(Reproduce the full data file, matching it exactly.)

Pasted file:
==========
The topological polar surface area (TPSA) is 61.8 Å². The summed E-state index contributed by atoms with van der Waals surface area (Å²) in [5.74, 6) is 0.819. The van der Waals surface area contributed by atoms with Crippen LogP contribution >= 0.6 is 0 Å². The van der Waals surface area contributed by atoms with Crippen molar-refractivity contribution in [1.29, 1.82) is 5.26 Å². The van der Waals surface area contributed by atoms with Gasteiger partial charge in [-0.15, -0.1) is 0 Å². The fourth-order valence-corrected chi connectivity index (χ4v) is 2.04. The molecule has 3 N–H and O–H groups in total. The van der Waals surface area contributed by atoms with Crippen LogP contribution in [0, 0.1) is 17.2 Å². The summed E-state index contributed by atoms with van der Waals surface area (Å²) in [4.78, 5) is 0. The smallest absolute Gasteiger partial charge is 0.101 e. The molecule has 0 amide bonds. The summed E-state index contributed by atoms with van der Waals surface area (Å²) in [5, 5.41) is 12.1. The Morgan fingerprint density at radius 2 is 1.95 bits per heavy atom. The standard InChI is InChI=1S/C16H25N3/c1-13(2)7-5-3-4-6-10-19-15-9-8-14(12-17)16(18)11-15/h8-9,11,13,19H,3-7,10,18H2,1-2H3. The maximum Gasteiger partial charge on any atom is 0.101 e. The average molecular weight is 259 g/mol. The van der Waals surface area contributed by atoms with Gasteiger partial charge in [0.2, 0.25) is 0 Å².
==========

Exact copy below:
The topological polar surface area (TPSA) is 61.8 Å². The summed E-state index contributed by atoms with van der Waals surface area (Å²) in [5.74, 6) is 0.819. The van der Waals surface area contributed by atoms with Crippen LogP contribution >= 0.6 is 0 Å². The van der Waals surface area contributed by atoms with Crippen molar-refractivity contribution in [1.29, 1.82) is 5.26 Å². The van der Waals surface area contributed by atoms with Gasteiger partial charge in [-0.15, -0.1) is 0 Å². The fourth-order valence-corrected chi connectivity index (χ4v) is 2.04. The molecule has 3 N–H and O–H groups in total. The van der Waals surface area contributed by atoms with Crippen LogP contribution in [0, 0.1) is 17.2 Å². The summed E-state index contributed by atoms with van der Waals surface area (Å²) in [4.78, 5) is 0. The smallest absolute Gasteiger partial charge is 0.101 e. The molecule has 0 amide bonds. The summed E-state index contributed by atoms with van der Waals surface area (Å²) in [5, 5.41) is 12.1. The Morgan fingerprint density at radius 2 is 1.95 bits per heavy atom. The standard InChI is InChI=1S/C16H25N3/c1-13(2)7-5-3-4-6-10-19-15-9-8-14(12-17)16(18)11-15/h8-9,11,13,19H,3-7,10,18H2,1-2H3. The maximum Gasteiger partial charge on any atom is 0.101 e. The average molecular weight is 259 g/mol. The van der Waals surface area contributed by atoms with Gasteiger partial charge in [0.2, 0.25) is 0 Å².